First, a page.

Copy, right?

By Chris Daly

Our wacky legal system at work.

Here is what our founders wrote in the Constitution (Article 1, Sec. 8):

The Congress shall have power . . . to promote the Progress of Science and useful Arts, by securing for limited Times to Authors and Inventors the exclusive Right to their respective Writings and Discoveries.

Here is what it has come to (from a piece by Patricia Cohen in today’s Times):

Art Is Long; Copyrights Can Even Be Longer

 Filmmakers are not the only ones who sometimes run afoul of artists’ copyright law. In recent weeks Google Art Project, which just expanded its online collection of images to more than 30,000 works from 151 museums, agreed, because of copyright challenges, to remove 21 images it had posted.Artists’ copyright is frequently misunderstood. Even if a painting (or drawing or photograph) has been sold to a collector or a museum, in general, the artist or his heirs retain control of the original image for 70 years after the artist’s death.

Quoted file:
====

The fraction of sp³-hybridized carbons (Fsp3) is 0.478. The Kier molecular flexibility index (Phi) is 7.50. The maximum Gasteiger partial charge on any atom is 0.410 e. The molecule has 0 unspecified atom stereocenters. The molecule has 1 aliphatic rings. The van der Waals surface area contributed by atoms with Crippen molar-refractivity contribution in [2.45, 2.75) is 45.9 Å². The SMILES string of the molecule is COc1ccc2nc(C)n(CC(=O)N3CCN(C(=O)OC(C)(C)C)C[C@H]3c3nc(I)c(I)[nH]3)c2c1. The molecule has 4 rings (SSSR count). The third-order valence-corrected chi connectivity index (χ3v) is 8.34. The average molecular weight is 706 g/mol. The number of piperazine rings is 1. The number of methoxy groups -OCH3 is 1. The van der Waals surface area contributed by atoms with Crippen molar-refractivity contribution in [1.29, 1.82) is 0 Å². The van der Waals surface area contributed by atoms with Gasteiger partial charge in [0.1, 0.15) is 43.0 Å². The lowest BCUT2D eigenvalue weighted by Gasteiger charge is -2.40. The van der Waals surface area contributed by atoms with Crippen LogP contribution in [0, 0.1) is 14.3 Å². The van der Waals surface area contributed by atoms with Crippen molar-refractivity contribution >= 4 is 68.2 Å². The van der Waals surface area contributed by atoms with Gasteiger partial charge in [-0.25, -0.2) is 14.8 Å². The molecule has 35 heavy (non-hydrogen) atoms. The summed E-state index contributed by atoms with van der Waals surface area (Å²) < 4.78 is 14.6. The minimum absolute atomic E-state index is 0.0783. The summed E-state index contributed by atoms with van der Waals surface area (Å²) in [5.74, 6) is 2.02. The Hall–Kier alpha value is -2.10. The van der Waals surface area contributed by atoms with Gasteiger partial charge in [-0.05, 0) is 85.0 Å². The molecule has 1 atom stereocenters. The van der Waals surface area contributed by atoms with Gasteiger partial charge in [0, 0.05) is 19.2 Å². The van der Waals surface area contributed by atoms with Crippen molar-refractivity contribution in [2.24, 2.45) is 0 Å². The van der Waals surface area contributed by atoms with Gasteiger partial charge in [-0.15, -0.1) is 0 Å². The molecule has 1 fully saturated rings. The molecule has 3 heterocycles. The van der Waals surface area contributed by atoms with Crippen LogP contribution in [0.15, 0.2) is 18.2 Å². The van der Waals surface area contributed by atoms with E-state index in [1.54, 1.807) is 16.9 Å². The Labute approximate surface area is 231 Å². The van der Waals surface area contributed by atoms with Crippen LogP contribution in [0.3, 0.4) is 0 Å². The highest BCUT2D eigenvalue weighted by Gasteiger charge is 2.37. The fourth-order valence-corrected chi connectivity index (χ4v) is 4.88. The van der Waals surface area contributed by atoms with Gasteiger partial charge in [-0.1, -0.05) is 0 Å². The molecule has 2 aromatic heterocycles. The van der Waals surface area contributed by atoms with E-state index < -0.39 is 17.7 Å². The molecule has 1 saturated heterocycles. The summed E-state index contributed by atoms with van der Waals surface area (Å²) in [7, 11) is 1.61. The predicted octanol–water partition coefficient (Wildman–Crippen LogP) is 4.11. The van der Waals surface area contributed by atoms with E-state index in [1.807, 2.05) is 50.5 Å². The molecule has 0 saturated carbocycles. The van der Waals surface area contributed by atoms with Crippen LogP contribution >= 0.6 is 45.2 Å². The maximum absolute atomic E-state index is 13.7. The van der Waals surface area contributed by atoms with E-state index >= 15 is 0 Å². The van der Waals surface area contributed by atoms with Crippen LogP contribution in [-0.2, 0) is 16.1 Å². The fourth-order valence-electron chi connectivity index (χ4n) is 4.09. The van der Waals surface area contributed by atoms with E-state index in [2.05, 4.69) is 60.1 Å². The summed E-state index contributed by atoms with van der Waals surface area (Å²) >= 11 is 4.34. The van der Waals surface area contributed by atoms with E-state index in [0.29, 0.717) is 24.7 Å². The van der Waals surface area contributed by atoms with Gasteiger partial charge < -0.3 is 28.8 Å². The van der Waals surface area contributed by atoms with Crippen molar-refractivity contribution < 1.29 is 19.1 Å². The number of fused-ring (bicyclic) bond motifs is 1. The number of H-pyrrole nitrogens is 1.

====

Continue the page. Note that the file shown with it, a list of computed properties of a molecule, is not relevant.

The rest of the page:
Can someone explain how locking up these rights for 70 years after the creator has died is supposed to benefit society by spurring new creative efforts? How does it “promote the Progress of Science and the useful Arts”?

As an author, I am all for giving writers a temporary right to earn money from our creations. Without it, I might still write stuff like this, but I would not have written my book. So, a reasonable copyright is a good thing, in my book (and for my book!). But Picasso is not creating any new Demoiselles no matter how long his family gets to dine out on it.

 

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